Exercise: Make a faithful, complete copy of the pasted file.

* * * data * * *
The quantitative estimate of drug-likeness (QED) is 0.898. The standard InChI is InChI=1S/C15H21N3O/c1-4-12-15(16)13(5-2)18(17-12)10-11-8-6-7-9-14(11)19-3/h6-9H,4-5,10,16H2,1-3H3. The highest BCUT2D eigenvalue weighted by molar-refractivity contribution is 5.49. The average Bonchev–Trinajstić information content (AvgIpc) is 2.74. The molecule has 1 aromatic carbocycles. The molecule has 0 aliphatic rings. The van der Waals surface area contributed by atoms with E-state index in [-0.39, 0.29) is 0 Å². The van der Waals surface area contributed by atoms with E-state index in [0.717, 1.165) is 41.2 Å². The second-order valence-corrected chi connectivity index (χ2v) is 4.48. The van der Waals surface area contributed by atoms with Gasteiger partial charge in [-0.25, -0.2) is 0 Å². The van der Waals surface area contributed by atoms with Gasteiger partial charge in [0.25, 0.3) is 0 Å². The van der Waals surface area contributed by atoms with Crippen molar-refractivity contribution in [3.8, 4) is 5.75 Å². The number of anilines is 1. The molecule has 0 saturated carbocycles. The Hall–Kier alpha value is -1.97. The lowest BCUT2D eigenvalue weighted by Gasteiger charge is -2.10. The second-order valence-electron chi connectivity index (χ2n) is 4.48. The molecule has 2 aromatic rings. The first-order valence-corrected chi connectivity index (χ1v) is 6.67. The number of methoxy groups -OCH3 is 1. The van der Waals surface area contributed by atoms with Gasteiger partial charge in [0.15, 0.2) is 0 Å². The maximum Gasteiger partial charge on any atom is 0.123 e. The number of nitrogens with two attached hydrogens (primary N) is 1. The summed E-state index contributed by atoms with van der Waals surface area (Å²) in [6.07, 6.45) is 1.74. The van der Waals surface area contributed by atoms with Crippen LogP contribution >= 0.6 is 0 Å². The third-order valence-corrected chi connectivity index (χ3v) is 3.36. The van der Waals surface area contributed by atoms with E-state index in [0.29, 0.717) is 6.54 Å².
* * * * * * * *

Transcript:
The quantitative estimate of drug-likeness (QED) is 0.898. The standard InChI is InChI=1S/C15H21N3O/c1-4-12-15(16)13(5-2)18(17-12)10-11-8-6-7-9-14(11)19-3/h6-9H,4-5,10,16H2,1-3H3. The highest BCUT2D eigenvalue weighted by molar-refractivity contribution is 5.49. The average Bonchev–Trinajstić information content (AvgIpc) is 2.74. The molecule has 1 aromatic carbocycles. The molecule has 0 aliphatic rings. The van der Waals surface area contributed by atoms with E-state index in [-0.39, 0.29) is 0 Å². The van der Waals surface area contributed by atoms with E-state index in [0.717, 1.165) is 41.2 Å². The second-order valence-corrected chi connectivity index (χ2v) is 4.48. The van der Waals surface area contributed by atoms with Gasteiger partial charge in [-0.25, -0.2) is 0 Å². The van der Waals surface area contributed by atoms with Gasteiger partial charge in [0.25, 0.3) is 0 Å². The van der Waals surface area contributed by atoms with Crippen molar-refractivity contribution in [3.8, 4) is 5.75 Å². The number of anilines is 1. The molecule has 0 saturated carbocycles. The Hall–Kier alpha value is -1.97. The lowest BCUT2D eigenvalue weighted by Gasteiger charge is -2.10. The second-order valence-electron chi connectivity index (χ2n) is 4.48. The molecule has 2 aromatic rings. The first-order valence-corrected chi connectivity index (χ1v) is 6.67. The number of methoxy groups -OCH3 is 1. The van der Waals surface area contributed by atoms with Gasteiger partial charge in [0.15, 0.2) is 0 Å². The maximum Gasteiger partial charge on any atom is 0.123 e. The number of nitrogens with two attached hydrogens (primary N) is 1. The summed E-state index contributed by atoms with van der Waals surface area (Å²) in [6.07, 6.45) is 1.74. The van der Waals surface area contributed by atoms with Crippen LogP contribution >= 0.6 is 0 Å². The third-order valence-corrected chi connectivity index (χ3v) is 3.36. The van der Waals surface area contributed by atoms with E-state index in [0.29, 0.717) is 6.54 Å².